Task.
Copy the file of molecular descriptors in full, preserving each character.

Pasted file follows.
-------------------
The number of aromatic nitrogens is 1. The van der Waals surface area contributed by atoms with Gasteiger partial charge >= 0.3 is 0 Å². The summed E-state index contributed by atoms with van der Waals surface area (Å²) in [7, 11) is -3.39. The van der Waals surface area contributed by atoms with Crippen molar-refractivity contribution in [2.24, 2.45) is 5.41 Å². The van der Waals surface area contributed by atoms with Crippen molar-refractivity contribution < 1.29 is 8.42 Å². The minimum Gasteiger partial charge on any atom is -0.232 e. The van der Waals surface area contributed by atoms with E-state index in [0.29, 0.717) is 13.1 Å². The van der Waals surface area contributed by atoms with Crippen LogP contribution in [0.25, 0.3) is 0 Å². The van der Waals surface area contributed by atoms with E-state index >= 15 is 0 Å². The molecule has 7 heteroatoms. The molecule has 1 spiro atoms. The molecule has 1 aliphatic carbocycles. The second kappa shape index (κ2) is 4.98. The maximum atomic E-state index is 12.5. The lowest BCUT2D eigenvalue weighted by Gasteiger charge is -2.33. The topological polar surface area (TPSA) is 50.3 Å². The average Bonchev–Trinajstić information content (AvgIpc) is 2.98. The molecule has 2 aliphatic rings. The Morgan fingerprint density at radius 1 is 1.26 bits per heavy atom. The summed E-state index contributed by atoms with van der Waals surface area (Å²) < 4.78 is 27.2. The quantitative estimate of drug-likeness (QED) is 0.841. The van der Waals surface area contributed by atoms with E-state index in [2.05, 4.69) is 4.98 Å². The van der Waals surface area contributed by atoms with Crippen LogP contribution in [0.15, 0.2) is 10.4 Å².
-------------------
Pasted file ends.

The number of aromatic nitrogens is 1. The van der Waals surface area contributed by atoms with Gasteiger partial charge >= 0.3 is 0 Å². The summed E-state index contributed by atoms with van der Waals surface area (Å²) in [7, 11) is -3.39. The van der Waals surface area contributed by atoms with Crippen molar-refractivity contribution in [2.24, 2.45) is 5.41 Å². The van der Waals surface area contributed by atoms with Crippen molar-refractivity contribution < 1.29 is 8.42 Å². The minimum Gasteiger partial charge on any atom is -0.232 e. The van der Waals surface area contributed by atoms with E-state index in [0.29, 0.717) is 13.1 Å². The van der Waals surface area contributed by atoms with Crippen LogP contribution in [0.25, 0.3) is 0 Å². The van der Waals surface area contributed by atoms with E-state index >= 15 is 0 Å². The molecule has 7 heteroatoms. The molecule has 1 spiro atoms. The molecule has 1 aliphatic carbocycles. The second kappa shape index (κ2) is 4.98. The maximum atomic E-state index is 12.5. The lowest BCUT2D eigenvalue weighted by Gasteiger charge is -2.33. The topological polar surface area (TPSA) is 50.3 Å². The average Bonchev–Trinajstić information content (AvgIpc) is 2.98. The molecule has 2 aliphatic rings. The Morgan fingerprint density at radius 1 is 1.26 bits per heavy atom. The summed E-state index contributed by atoms with van der Waals surface area (Å²) < 4.78 is 27.2. The quantitative estimate of drug-likeness (QED) is 0.841. The van der Waals surface area contributed by atoms with E-state index in [2.05, 4.69) is 4.98 Å². The van der Waals surface area contributed by atoms with Crippen LogP contribution in [0.15, 0.2) is 10.4 Å².